Modulation of symbiotic efficiency and nodular antioxidant enzyme activities in two Phaseolus vulgaris genotypes under salinity
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- Jebara, S., Drevon, J.J. & Jebara, M. Acta Physiol Plant (2010) 32: 925. doi:10.1007/s11738-010-0480-3
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To analyse nodular expression of antioxidant enzymes depending on plant genotype and salinity, two Phaseolus vulgaris genotypes, tolerant BAT477 and sensitive COCOT, were inoculated with the reference strain Rhizobium tropici CIAT899 and grown under 25 and 50 mM NaCl. Plant growth, nodulation and nitrogen fixing activity measured by the acetylene reducing activity (ARA) as an indicator of nitrogenase (E.C. 22.214.171.124) activity were more affected by salt concentrations in COCOT than in BAT477, particularly with 50 mM NaCl. Electrophoresis analysis of antioxidant enzymes in nodules, roots and free-living rhizobia showed that only catalase (CAT E.C. 126.96.36.199) isoenzymes varied with genotype. The sensitive genotype showed lower antioxidant enzyme activities than tolerant genotype and it was more affected by salinity. In the tolerant genotype catalase and ascorbate peroxidase (APX, E.C. 188.8.131.52) were inhibited by salt stress, whereas superoxide dismutase (SOD, E.C. 184.108.40.206) and peroxidase (POX, E.C. 220.127.116.11) were activated by salinity. Statistical analysis allowed suggesting that tolerance to salinity is associated with a differential regulation of distinct superoxide dismutase and peroxidase activities.
KeywordsAntioxidant enzymesAscorbate peroxidaseCatalaseNitrogen fixing activityNodulePeroxidaseRhizobiumSalinitySuperoxide dismutase
Acetylene reducing activity
- ASC-GSH cycle
3-(4,5-Dimethlthiazol-2-4)-5-5diphenyl tetrazolium bromide
Nodule dry weight
Reactive oxygen species
Root dry weight
Shoot dry weight
N,N,N′,N′-tetramethyl ethylene diamine
Tris (hydroxymethyl) aminomethane
Salinity is one of the major abiotic stresses affecting legume production in arid and semi arid regions, particularly when these plants depend on symbiotic N2 fixation for their nitrogen requirements (Drevon et al. 2001). Soil salinity can limit productivity by adversely affecting the growth of host plant, symbiotic development of root-nodule, bacteria and nitrogen fixation capacity (Delgado et al. 1993). Nitrogenase, the key enzyme of nitrogen fixation, was subjected to a fragile equilibrium. Nevertheless, a high respiration rate is required to support the nitrogen fixation process (Jebara and Drevon 2001), and this leads to the generation of large amounts of reactive oxygen species (ROS; Blokhina et al. 2003). Moreover, during the earlier stages of plant–rhizobia interaction, the host plant react to the invasion of bacteria by the over production of ROS to initiate the hypersensitive reaction (Santos et al. 2000) which are responsible for most of the oxidative damage in biological systems (Reddy et al. 2004) including DNA nicking, amino acid and protein oxidation and lipid peroxidation (Johnson et al. 2003). Salinity induces the production of stress proteins or antioxidant enzymes to minimise damages caused by ROS (Matamoros et al. 2003). Mechanisms of ROS detoxification exist in all plants and can be categorized as non enzymatic-(flavanones, carotenoids and ascorbic acid) and enzymatic antioxidants such as superoxide dismutases (SOD, E.C. 18.104.22.168), a metalloenzyme playing a key role in protection against oxidative stress (Moran et al. 2003), peroxidases (POX, E.C. 22.214.171.124), ascorbate peroxidases (APX, E.C. 126.96.36.199) belongs to ASC–GSH cycle and collectively functions as a peroxide-scavenging mechanism (Comba et al. 1998). The catalases (CAT, E.C. 188.8.131.52) are located mostly in peroxisomes and glyoxisomes (Scandalios et al. 1997); bacteroids also contain high levels of catalase, but no peroxidases (Becana et al. 2000).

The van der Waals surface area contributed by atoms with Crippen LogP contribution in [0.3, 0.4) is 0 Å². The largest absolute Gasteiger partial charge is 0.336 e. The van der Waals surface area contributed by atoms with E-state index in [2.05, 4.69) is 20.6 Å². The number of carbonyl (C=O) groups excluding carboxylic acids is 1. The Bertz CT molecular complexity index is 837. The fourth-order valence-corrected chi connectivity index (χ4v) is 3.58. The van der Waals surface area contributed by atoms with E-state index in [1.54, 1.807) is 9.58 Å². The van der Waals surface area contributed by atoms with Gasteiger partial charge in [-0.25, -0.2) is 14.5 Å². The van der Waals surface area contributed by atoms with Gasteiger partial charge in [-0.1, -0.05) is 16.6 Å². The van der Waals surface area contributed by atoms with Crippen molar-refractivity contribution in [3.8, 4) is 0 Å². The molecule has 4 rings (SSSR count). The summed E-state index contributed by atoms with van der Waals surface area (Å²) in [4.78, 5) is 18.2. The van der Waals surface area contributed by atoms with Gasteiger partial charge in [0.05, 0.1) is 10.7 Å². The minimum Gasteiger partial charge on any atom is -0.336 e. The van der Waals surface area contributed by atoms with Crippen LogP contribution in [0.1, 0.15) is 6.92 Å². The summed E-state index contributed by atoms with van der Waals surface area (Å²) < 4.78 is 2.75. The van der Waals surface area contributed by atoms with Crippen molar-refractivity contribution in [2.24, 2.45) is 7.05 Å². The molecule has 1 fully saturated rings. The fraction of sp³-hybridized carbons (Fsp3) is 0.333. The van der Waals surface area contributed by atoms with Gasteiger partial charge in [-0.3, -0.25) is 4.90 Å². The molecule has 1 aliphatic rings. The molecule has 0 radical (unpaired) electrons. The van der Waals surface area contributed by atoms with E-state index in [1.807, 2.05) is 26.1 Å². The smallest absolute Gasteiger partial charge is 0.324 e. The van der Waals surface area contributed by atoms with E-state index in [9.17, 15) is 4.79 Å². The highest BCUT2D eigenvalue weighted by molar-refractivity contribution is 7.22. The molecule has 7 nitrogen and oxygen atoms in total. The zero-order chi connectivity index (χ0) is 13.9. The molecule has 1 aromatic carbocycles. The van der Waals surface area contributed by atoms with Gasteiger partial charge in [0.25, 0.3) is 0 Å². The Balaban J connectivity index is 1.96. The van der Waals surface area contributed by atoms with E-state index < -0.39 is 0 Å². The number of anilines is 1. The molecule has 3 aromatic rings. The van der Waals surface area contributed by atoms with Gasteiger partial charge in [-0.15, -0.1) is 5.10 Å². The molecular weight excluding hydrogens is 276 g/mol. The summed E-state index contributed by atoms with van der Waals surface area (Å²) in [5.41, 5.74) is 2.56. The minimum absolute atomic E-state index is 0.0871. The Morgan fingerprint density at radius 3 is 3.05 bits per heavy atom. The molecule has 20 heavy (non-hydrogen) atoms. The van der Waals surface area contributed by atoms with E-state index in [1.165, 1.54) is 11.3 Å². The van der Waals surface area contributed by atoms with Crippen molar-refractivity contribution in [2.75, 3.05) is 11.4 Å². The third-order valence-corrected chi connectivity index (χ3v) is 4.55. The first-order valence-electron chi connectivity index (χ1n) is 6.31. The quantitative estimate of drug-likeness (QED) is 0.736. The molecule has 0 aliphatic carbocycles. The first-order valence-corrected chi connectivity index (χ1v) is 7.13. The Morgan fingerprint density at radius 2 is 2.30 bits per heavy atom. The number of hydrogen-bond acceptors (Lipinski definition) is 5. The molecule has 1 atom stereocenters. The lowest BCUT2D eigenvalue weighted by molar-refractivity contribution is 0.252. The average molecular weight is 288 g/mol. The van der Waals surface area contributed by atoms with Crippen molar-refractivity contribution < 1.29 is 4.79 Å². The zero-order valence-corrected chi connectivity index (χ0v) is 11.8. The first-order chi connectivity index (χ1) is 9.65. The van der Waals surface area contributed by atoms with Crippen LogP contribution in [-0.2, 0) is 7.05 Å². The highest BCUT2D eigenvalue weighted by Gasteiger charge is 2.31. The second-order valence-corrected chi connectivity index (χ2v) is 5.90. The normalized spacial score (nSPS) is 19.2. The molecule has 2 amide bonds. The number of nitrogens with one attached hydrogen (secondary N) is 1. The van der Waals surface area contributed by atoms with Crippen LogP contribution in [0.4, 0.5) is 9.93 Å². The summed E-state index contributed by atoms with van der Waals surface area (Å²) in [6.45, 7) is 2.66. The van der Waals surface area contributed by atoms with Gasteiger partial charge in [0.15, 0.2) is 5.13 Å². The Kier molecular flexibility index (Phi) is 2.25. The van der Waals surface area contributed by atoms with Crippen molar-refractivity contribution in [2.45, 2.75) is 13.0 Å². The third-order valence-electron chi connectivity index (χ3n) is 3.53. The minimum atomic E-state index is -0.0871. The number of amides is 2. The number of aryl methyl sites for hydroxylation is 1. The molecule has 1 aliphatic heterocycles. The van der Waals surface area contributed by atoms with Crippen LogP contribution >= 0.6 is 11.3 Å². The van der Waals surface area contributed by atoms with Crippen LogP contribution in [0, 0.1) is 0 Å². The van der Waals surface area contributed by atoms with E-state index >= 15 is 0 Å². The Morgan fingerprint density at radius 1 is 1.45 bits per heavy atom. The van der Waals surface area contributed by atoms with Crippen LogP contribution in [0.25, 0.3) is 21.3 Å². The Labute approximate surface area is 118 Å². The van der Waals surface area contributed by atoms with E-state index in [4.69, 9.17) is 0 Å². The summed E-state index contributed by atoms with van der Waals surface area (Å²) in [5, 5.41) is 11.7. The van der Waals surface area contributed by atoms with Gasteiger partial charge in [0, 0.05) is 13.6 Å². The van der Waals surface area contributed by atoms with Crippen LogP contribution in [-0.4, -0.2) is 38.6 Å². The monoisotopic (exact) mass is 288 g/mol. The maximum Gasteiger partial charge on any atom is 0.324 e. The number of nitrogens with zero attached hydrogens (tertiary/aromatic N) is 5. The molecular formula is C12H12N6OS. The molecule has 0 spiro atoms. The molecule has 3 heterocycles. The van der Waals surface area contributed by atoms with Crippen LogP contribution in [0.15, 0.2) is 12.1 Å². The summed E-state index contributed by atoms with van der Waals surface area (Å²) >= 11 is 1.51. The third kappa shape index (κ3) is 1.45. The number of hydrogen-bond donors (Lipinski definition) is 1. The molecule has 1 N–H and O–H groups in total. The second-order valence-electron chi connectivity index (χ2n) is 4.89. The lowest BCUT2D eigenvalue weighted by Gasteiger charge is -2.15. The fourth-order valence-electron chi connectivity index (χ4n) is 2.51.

The objective of this work was to investigate the effect of salt stress on two genotypes of Phaseolus vulgaris BAT477 and COCOT inoculated by the reference strain CIAT899. The correlation between nodular antioxidant enzyme activities and symbiotic performance was also discussed in order to find out likely mechanisms that might help to cope with salinity.